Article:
Tuesday, September 8, 2009

The Locust and the Bird by Hanan Al-Shaykh (a review)

The Locust and the Bird: My Mother's Story
2.5 out of 5: In this “memoir,” Lebanese writer Hanan Al-Shaykh tells the story of her mother Kamila. Forced into marriage when only 14 years old and when in love with another man, Kamila spends the rest of her life seeking happiness and love within the constraints of an oppressive society. Al-Shaykh’s fictionalized portrayal, written as a first-person account of Kamila’s life from early youth through death, provides a rare insider’s view into a cloistered world.

Kamila narrates her story with refreshing directness, but the simplicity of the prose often lacks lyricism and emotion. Further, while I respect Kamila’s unrelenting strength in the face of great oppression, I was repeatedly frustrated by her ever-present superficiality and immaturity. In typical fashion, when a neighbor gives Kamila a coin to make a devotion to Sitt Zaynab during a pilgrimmage, Kamila decides to keep the coin for herself: "Forgive me, Sitt Zaynab. ... You've so many jewels here. Let me keep this coin. Let's pretend I've put the coin inside the enclosure." In another instance, stuck in a horrible predicament, Kamila makes a promise to God that she will never set foot in her lover's room again if God will protect her from discovery. God delivered his half of the bargain, but Kamila "found I wasn't putting on my shoes and going home." Undoubtedly, such falseness was necessary for Kamila’s survival, but it’s not a particularly likeable trait in a protagonist. The Locust and the Bird reveals an unknown and interesting world in a less-than-compelling way.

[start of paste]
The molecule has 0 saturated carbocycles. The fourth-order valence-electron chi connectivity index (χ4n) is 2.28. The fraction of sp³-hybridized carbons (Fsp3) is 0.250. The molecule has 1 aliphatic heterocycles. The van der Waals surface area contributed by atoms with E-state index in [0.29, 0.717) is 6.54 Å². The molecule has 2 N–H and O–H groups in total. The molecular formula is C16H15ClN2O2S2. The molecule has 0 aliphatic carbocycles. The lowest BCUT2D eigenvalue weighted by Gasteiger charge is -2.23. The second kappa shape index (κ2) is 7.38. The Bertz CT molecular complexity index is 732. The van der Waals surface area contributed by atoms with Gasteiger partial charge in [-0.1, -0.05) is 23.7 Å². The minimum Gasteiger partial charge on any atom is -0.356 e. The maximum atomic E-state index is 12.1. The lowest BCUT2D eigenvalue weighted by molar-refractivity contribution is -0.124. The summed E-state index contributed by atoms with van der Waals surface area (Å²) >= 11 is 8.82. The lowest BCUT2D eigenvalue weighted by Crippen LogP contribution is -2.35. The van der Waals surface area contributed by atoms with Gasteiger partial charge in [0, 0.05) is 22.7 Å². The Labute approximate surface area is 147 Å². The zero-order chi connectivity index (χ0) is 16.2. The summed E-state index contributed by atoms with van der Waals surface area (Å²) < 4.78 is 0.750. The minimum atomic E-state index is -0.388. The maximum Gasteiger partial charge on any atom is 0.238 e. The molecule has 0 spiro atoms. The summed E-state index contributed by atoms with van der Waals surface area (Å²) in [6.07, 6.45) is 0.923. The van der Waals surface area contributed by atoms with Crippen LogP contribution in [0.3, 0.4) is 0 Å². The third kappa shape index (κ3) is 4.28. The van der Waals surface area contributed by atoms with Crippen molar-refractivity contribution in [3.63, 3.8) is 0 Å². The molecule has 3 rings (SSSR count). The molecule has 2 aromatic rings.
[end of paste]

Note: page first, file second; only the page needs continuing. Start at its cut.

5 comments:

An Anonymous Child said...

I still haven't figured out how to criticize memoirs when the story is just bad. How can I say that I disliked the characters when they're real people? Or that the plot bothered me when it's something that really happened? I always feel vaguely guilty for disliking memoirs but I guess that just speaks volumes about the quality of the writing.

And this is a fictionalized portrayal too... Hmm. I don't even know what to think now. Except that perhaps this isn't a book I should bother reading.

Chad Aaron Sayban said...

Just because it is a memoir rather than fiction doesn't mean that the writer is off the hook for not creating a compelling character. There seems to have been a lot of 'foreign memoir' type books published recently and unfortunately most of them have not been all that good. As always, thanks for the review.

Zibilee said...

I read another review of this book that raved about it, so it's good to hear an alternate view on it. Judging by your review, it doesn't sound as though it would be a great book for me, and I think I'll probably just skip it. Thanks for your honesty.

Diane said...

I was planning on reading this one, but I've seen a few reviews where the reader, like you, seemed underfwhelmed by this one, so I'm not sure now.

rjnagle said...

Funny, I'm in the middle of a major book buying spree and trying to look up a title I remember reading on your blog. Funny coincidence seeing this title because I waffled about putting on my buy list (and ultimately did, mainly as a result of Marjane Satrapi's blurb.). I suspected this book had problems, based on the reviews, but I became interested in her earlier s.s. collection, I swept the sun off rooftops. (Short stories can concentrate your inspiration in a pleasing way--for example Michener's Tales of the south pacific short story collection (which is considered respectable, in contrast to his novels). Anyway, I just wanted to make this remark, now I am off to find that title on your blog -- but let me mention a URL that blew my mind for names of obscure writers . I have spent days investigating the writers on that page (about 80% done).